By the time I moved, nearly five years later, I had gotten used to it. There came a point when I would sit near the window through the whole call to prayer and not realize I had heard it until it was over. Nevertheless, those first few nights were rough. Battling jet lag at the same time wasn’t much of an advantage either. It was better during the day. Not that the call was any less earsplitting or disruptive, but it was tempered with the noise of the busy city. I had to listen for it over the rumble of buses and cars as I made my way to church on Sunday mornings with my family.

            Boarding the bus, I would scan my akbil to pay for the ride and try to find a seat. There often wasn’t one. I soon mastered the art of staying upright on a crowded bus that was constantly lurching forward and stopping abruptly. I distracted myself in these less than ideal situations by watching out the window. As I passed the crowds of people and cramped buildings, I realized how lucky we were to have found such a great place to live.

            In Istanbul, a city housing 15 million and spanning two continents, there is not much room for any one person. However, we were blessed with a standalone apartment building containing a small, nicely tended, garden. There was a scrap yard across the street, but at least no windows looking in on us. And though the empty lot next door provided the dogs with a congregating spot (and the stench from the animals housed there at Ramadan was certainly not pleasant) we were far better off than many others.

            As the bus crested one of the many hills it traversed every day, I was given a glimpse of the wonder of this city. The buildings, that up close looked dirty with dust and chipping paint, here became a vibrant mosaic: white, yellow, orange, and pink, and brown, all with red tile roofs running down to meet the glistening curve of the Bosphorus. Which I would then cross by boat.

            Another scan of the akbil, a helping hand to board, and a short swaying walk past the enclosed seating of the first level, where one could buy snacks and tea, and up to the top for a clear view and delicious breeze. That is one of the things I miss most about Turkey. The boat ride, but also the food. Toast (more like an English toastie or a grilled cheese than the American breakfast food); pide and lahmacun (the conquerors of all pizza); iskender, döner, and köfte (savory meat dishes); kebaps; and for special occasions, baklava and sütlaç! But I digress.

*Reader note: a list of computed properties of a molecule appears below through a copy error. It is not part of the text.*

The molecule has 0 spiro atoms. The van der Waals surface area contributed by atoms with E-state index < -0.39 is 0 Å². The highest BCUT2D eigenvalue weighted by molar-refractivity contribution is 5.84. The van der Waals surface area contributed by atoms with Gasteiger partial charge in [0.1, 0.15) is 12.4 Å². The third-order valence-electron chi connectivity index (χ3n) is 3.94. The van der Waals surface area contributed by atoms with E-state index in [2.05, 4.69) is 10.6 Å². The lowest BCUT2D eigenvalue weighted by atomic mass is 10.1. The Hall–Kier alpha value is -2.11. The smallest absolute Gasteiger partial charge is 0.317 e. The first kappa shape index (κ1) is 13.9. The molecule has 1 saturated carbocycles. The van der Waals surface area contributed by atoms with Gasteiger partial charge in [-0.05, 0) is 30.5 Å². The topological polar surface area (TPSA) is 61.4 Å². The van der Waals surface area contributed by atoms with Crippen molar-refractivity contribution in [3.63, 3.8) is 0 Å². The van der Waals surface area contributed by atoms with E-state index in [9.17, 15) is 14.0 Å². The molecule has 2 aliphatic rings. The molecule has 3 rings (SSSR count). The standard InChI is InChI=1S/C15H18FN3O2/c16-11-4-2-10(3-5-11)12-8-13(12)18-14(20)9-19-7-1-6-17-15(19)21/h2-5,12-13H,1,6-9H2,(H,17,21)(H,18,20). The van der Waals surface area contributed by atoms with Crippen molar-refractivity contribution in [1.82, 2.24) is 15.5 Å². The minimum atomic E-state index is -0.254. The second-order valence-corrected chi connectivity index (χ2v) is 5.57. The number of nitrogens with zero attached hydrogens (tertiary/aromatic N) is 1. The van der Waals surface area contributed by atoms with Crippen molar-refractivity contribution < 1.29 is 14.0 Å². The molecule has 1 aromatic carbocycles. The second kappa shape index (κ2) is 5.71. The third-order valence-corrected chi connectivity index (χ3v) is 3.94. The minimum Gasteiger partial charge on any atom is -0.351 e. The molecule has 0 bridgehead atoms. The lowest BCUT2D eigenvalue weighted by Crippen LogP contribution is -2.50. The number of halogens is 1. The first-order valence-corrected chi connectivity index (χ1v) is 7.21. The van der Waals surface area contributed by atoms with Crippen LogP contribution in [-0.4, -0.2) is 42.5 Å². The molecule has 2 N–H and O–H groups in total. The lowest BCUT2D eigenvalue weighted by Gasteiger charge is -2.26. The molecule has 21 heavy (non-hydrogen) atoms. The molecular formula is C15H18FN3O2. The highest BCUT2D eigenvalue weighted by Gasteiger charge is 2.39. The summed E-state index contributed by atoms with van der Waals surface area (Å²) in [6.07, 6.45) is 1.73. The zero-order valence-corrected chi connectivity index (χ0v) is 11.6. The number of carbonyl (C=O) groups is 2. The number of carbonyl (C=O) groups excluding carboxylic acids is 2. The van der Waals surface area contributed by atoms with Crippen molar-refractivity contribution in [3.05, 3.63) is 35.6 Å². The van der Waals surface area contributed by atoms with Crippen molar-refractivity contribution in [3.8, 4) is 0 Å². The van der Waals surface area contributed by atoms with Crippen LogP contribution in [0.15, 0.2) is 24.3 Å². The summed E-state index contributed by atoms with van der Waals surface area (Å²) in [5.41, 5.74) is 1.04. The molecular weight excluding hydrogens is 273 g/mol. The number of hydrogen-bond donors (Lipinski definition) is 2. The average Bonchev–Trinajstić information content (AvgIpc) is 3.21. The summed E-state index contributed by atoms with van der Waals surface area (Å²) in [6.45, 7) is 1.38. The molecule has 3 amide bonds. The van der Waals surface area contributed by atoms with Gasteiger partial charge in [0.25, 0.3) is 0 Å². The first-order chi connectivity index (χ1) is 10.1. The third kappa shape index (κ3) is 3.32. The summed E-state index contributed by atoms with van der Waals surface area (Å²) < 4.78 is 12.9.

Once docked, the ripe smell of the fish market met my nose. From there it was just a short walk to the metro and then onto Istiklal Caddesi (or Independence Avenue). “Now, I heard there was supposed to be another demonstration today,” my mother would say, “so we have to be careful.” Right, because Istiklal wouldn’t be Istiklal without some form of protest. But the protests were generally peaceful, not much more than a small group holding signs and some riot police standing by just in case. More importantly, they generally took place at the opposite end of the street from us. Although, Istiklal has won itself international fame for the demonstrations that became rather violent a couple years back.

            Despite this, I always liked Istiklal. A long, cobbled street, displaying some gorgeous architecture. With quaint red and white trams running through its middle, it is home to some superb restaurants and splendid shops. Most tourists like to visit the grand Hagia Sophia and the fragrant Spice Bazzar. I thoroughly enjoyed my bit of this typical experience; however, I found a shop I much preferred to visit. I only went in a few times and was never able to buy anything, but it was more astounding to me than any amount of refurbished paintings or tasteful cooking supplies. Somewhere in the press of buildings on Istiklal Caddesi is a small second-hand shop most wouldn’t see unless they knew it was there. Inside is a treasure house. A labyrinth of cultural artifacts, lightly coated with dust under dim lighting, and exuding a musty sent. Faded fezzes, rusting swords, tapestries woven in rugs, furs, pipes, and elaborate dresses fit for a sultana. Many of the objects came from the sets of old films, or so I was told.

            Emerging from the magical closet, my path led back to the teeming dock, over the rippling river, onto the bus stocked with a myriad of people, and into the apartment with a yard and empty lot. There to have dinner and listen to the symphony on the loudspeakers once again. And so I adapted to much more than a call from a mosque. I imbibed the sights, smells, tastes, and feelings of this vibrant culture and found my home, my place among 15 million.